“When deciding on what to grow, it’s really important to look at the mix of crops and choose those that are not going to impede nitrogen availability in order to avoid any pitfalls in terms of speed of crop establishment and crop vigour,” he says.
“Look to use a variety with a penetrating tap root which will have a good effect through the soil structure, also think to include a fibrous rooting species to open up the surface structure and friability in the surface layers. For example, the mix that I have used at my home farm contained phacelia, linseed, buckwheat, sunflowers, maple peas and fodder radish,whilst that used at Brampton consisted of oats, peas and beans,” he says.
Mr McKenzie explains that to allow the natural recycling of nutrients, the cover crops were grazed off with sheep in November reducing potential nitrogen lock-up, whilst allowing sun and wind to dry the surface which is critical on clay soils in the spring.”
“We have learnt from our work in tillage systems for black grass and general weed control, that roots draw moisture toward them. Water is drawn toward the root by capillary action via micro pores in the soil resulting in the wettest zone being immediately around the root ball, so in clay soils the cover crop species and seed rates chosen should allow for good soil surface drying in the early spring.”
“Covers which are too thick should be killed off pre-Christmas on clay based soils. Once sprayed off, the root ball moisture dissipates back through the soil, while sun and wind dries the surface.”
Neil Watson, southern regional technical manager for Hutchinsons adds that the high number of slugs seen in 2015/2016 should not be attributed to cover crops. “The mild winter has seen little mortality in the slug population and fresh food and retained moisture in the base of covers has supported slug survival. However, it is the lack of overwinter kill and the wet spring that are the primary drivers of slug survival - the cover is not the deciding factor here.”
Oats, cereal rye and black grass produce allelopathy that negatively impacts on following cereal crops is known, but has been largely ignored. “Apart from slower growth, the symptoms of negative allelopathy in spring barley and wheat are very similar to residual herbicide damage - this issue is easily avoided by planning species choice pre cereals, the level of seed inclusion, date of sowing and date of destruction prior to sowing of the spring cereal. The cold soils in spring 2016 will also have slowed the degradation of the allelopathic exudates,” he says.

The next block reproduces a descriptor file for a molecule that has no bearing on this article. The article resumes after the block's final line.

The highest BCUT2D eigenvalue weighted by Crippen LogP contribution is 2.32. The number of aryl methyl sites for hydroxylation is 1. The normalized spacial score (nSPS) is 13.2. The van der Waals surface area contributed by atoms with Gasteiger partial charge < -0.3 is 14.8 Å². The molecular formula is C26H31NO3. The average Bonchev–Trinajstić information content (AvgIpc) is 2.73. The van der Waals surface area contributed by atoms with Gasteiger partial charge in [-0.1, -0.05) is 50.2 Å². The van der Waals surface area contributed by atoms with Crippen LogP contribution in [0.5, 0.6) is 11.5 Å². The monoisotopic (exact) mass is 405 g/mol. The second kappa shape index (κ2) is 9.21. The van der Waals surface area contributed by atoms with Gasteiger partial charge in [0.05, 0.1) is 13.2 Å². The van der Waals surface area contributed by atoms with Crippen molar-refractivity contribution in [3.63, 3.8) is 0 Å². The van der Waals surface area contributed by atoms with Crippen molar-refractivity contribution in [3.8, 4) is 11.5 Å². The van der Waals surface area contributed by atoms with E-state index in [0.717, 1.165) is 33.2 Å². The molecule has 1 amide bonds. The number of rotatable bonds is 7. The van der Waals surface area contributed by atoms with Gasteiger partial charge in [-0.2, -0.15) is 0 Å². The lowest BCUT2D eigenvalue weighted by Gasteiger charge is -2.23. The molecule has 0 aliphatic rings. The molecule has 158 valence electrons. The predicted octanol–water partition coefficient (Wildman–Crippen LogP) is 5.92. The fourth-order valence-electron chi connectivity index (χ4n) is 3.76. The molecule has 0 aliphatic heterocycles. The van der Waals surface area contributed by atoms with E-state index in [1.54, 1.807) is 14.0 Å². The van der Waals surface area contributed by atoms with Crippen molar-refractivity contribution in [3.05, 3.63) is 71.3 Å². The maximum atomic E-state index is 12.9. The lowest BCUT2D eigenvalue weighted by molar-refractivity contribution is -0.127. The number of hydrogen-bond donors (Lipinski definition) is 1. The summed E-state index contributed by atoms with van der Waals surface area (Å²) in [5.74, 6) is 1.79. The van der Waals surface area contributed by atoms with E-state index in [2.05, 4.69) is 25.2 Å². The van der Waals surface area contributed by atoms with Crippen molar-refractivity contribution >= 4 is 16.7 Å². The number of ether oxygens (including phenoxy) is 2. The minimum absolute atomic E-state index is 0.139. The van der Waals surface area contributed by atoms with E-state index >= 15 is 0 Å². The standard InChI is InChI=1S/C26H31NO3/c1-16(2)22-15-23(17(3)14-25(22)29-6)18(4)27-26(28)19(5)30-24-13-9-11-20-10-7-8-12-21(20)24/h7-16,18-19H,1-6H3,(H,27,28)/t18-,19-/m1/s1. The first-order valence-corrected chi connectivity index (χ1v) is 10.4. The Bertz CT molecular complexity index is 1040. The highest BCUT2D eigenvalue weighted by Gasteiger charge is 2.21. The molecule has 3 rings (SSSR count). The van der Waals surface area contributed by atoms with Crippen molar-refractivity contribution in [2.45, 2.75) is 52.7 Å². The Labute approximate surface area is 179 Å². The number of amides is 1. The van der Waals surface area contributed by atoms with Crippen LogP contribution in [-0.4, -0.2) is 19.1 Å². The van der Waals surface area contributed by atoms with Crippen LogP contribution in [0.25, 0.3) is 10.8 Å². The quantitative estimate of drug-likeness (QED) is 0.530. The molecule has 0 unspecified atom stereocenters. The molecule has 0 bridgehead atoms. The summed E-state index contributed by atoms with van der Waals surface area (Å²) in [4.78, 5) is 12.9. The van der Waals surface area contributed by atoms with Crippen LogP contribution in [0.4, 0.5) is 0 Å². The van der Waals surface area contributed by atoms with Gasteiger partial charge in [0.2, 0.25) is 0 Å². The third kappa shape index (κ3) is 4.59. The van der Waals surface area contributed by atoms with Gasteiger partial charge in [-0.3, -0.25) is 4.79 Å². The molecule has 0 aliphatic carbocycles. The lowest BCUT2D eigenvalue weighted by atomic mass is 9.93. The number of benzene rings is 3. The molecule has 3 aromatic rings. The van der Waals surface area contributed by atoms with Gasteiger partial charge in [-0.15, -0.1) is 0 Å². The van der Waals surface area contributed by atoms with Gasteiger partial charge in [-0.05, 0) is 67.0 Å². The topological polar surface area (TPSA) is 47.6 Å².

Monitoring soil condition, Neil Watson, Hutchinsons
The use of a soil augur allows you firstly to look at soil texture, by examining soil cores from down through the soils profile.
This may help to identify any issues such as a slow draining permeable subsoil overlying a more permeable top soil which is causing the ponding for which there is little you can do. However, if it is a structural issue caused by compactions it will also be evident.
With the augur it’s possible to see how deeply the roots are penetrating the soils profile, and look to see if there are any obvious structural impediments and at what depth.
A second tool used to look at soil structure is a soil penetrometer, says Mr Watson.
A soil penetrometer aims to mimic the root development as it moves through the soil profile, by measuring the resistance encountered as it is pushed to depth. The actual amount of resistance encountered and at what depth it occurs is a useful indicator of potential compaction issues.
An infiltrometer measures how easily water is able to move through the soil profile; this effect can be mimicked by using small sections of drain pipe filled with water pushed into the soil, then measuring how long it takes for water to move through the soil.
The important point about all three pieces of kit is that they allow you to examine your soils critically and quantifiably in a manner that would not otherwise be outwardly visible. Doing this before putting a crop in the ground is a less expensive option than waiting for crop yield to reflect any costly structural issues.